Sabotaging, Rather Than Leading Your Organization

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Sabotaging rather than leading!
Sabotaging rather than leading!

Service leaders sometimes are their own worst enemies when they use a leadership style not tailor-made for the situation at hand. Not only does a mismatched leadership style waste scarce time and energy, but the thorny seeds of future relationship problems also are planted when a situationally inappropriate leadership style is used.

For example, the morale of idealistic volunteers is bound to sag when leaders “hatch” important and consequential decisions in isolation. The head of one committee learned this lesson the hard way when she unilaterally approved a $150 expenditure for a service project. Even though the other members of the committee eventually agreed with the decision, they felt hurt by being “cut out” of the deliberation process.

Program effectiveness is sometimes unintentionally sabotaged in the opposite way when overly democratic team leaders “major on the minors” by squandering valuable time in holding team meetings for routine matters (such as filling out simple paperwork or distributing minutes from the last meeting). They carry participative management too far and trivialize its true intent.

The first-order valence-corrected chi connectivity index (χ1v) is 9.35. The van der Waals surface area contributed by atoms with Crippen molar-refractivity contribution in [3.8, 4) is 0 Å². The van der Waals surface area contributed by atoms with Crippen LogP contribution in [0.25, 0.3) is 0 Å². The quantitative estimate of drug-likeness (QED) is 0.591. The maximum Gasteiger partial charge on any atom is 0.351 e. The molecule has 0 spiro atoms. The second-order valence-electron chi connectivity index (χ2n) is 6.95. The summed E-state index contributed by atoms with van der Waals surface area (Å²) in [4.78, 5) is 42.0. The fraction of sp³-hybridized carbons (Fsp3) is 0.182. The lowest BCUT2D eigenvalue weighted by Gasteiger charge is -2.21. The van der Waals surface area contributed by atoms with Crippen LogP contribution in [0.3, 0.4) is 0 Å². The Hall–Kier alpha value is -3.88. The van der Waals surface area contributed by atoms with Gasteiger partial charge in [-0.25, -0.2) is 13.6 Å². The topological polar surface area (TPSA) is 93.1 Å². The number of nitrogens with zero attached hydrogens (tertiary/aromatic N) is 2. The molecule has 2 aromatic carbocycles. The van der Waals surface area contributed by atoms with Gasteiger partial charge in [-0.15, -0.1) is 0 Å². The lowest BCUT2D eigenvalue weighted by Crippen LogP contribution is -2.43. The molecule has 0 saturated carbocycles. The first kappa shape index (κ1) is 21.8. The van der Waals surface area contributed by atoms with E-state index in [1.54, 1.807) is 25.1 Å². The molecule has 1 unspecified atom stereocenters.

No wonder volunteer workers (as well as paid staff) often are so apathetic about meetings. And no wonder so many service leaders never find the time to carry out long-range planning or follow through on detail work—they’re spending too much time in low priority meetings!

In a misguided attempt to save time, leaders sometimes make the mistake of handling, in a bureaucratic (isolated) manner, technical problems they know little about rather than counseling with capable team members. Even worse, a leader might get into the political arena and attempt to sell technically qualified employees on an impractical or otherwise unworkable solution.

One principle is certain: when leadership style and operating circumstances don’t jibe, time and energy will be wasted and relationships frayed. This error adds up to organizational sabotage. It’s not enough for leaders to take leadership action—their timing and situational tailoring must smoothly mesh.

Phil Van Auken

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